Labor is again pushing for a federal anti-corruption commission.

Details of a speech to be made by shadow attorney-general Mark Dreyfus on Tuesday have been released to the media.

Mr Dreyfus says the prime minister is trashing democracy in order to dodge accountability.

“We have seen a new contempt for parliamentary accountability mechanisms; a contempt that is deeply worrying for our national politics,” Mr Dreyfus’ speech says.

A study in 2018 found just 31 per cent of Australians trust the federal government, with younger people emerging as the most sceptical.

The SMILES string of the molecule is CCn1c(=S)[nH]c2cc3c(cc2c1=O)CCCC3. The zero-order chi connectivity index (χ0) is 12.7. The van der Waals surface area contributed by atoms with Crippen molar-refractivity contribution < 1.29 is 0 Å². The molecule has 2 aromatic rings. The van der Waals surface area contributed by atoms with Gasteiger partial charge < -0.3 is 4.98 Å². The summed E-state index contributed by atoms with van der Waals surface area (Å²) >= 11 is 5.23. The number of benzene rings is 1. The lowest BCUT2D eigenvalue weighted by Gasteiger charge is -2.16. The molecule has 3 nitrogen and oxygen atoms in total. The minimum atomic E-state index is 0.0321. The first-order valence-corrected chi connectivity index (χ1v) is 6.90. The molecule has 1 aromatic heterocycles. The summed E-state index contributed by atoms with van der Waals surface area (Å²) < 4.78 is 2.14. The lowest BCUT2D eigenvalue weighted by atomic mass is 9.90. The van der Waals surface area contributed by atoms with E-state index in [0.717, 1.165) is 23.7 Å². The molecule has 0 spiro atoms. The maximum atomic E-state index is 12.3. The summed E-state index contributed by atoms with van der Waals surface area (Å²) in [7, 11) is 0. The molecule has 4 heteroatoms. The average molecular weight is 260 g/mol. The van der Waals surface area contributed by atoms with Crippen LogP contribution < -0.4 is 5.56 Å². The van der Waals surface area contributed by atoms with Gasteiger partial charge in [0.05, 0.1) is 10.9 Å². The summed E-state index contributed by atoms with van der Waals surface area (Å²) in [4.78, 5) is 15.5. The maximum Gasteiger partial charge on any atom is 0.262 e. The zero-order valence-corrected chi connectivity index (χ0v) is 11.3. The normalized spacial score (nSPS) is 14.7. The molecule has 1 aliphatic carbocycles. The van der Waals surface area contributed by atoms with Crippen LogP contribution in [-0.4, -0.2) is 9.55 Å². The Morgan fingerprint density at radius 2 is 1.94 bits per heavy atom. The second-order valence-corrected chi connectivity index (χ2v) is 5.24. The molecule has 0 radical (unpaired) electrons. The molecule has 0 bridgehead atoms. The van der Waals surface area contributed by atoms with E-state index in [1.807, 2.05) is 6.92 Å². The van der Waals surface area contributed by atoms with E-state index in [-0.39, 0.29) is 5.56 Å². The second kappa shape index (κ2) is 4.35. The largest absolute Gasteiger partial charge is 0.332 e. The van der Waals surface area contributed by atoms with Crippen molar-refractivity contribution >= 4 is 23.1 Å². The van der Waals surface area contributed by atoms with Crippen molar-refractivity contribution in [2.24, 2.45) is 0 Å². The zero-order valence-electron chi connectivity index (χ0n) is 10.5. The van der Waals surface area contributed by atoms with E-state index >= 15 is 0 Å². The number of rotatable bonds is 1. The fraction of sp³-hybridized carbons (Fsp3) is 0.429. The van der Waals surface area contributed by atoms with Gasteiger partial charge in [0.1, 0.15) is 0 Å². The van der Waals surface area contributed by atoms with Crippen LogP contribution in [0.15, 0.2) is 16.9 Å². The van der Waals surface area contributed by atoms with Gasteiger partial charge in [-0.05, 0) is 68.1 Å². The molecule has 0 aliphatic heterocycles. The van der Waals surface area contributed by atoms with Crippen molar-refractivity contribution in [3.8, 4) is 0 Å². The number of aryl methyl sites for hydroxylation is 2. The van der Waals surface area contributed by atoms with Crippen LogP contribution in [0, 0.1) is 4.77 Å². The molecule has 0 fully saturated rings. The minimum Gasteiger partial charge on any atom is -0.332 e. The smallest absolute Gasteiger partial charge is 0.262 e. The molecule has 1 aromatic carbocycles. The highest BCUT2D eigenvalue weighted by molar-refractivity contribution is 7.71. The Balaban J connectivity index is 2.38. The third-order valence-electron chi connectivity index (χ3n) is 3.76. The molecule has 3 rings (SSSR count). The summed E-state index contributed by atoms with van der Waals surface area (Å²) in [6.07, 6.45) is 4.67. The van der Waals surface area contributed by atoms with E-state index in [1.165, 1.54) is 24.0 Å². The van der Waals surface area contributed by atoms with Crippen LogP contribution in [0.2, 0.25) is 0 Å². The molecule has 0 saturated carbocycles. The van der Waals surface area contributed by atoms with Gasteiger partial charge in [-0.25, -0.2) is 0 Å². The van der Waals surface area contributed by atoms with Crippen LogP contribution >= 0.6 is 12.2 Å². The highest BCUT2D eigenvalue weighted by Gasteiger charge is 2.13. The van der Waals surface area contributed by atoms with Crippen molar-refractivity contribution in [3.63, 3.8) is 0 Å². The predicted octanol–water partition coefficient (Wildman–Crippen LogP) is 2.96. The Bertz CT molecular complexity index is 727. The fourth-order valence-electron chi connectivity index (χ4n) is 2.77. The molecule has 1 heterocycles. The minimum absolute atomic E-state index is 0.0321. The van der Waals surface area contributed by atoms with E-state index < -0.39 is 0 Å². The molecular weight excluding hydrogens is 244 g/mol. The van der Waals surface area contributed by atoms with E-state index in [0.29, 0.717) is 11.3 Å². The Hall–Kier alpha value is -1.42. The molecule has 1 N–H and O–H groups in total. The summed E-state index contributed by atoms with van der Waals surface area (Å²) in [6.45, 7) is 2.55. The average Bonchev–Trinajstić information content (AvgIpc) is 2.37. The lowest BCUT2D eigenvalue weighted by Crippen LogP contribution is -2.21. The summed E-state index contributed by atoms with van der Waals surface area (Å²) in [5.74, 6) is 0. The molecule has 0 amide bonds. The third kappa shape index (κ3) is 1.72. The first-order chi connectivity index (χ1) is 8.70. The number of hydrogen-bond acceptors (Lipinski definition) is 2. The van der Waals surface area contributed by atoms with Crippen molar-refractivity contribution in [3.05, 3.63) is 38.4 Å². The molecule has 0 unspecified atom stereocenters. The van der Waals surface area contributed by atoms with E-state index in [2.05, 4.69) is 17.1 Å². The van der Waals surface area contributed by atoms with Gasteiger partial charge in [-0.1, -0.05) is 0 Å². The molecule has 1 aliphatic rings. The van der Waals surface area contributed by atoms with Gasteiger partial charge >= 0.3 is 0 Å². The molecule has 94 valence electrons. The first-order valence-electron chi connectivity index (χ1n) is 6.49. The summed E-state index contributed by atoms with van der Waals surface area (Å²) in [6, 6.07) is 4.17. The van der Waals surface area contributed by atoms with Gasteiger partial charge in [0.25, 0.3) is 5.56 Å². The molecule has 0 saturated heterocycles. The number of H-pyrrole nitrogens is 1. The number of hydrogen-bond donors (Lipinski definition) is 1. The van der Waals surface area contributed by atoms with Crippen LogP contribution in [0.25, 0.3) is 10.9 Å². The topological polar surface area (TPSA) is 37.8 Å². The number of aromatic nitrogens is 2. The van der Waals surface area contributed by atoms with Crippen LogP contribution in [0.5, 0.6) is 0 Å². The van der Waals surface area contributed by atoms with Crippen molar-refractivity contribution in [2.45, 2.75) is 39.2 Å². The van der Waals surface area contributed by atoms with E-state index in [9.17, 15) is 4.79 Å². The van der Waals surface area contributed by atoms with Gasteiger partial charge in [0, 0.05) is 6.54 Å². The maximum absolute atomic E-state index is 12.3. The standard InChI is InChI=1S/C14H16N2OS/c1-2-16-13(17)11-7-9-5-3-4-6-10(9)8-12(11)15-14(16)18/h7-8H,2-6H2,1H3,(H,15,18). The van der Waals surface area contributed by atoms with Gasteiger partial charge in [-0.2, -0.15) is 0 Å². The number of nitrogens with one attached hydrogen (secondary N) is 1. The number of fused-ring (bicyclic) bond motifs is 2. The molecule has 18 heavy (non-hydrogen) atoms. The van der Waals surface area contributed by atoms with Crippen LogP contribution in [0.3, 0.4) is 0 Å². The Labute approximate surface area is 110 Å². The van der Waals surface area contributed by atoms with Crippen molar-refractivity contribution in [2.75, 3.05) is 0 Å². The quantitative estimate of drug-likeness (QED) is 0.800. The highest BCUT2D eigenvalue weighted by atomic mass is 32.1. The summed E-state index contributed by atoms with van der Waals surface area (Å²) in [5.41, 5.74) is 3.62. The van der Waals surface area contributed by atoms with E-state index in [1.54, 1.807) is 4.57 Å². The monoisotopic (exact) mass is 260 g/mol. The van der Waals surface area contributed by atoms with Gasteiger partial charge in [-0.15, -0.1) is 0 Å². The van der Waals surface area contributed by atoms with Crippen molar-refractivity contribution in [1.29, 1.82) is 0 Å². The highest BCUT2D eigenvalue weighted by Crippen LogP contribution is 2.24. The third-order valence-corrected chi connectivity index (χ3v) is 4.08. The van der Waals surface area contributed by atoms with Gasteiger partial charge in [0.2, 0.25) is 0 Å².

Mr Dreyfus’ speech will make reference to the recent sports rorts affair surrounding Nationals deputy leader Bridget McKenzie.

Senator McKenzie has been found to have used a $100 million sports grants program to win favour in marginal seats.

Prime Minister Scott Morrison once echoed former-army chief Lieutenant General David Morrison’s warning that “the standard you walk past is the standard you accept”, but Mr Dreyfus say this is “a phrase that nobody will ever apply to Mr Morrison”.

The Senate passed a Greens-drafted version of a federal integrity commission bill in September, but it has not yet gained the support of the lower house.

The government is working on laws to set up a ‘Commonwealth Integrity Commission’, but serious doubts have been raised about the government’s ability and willingness to set up a corruption court that will punish its own members.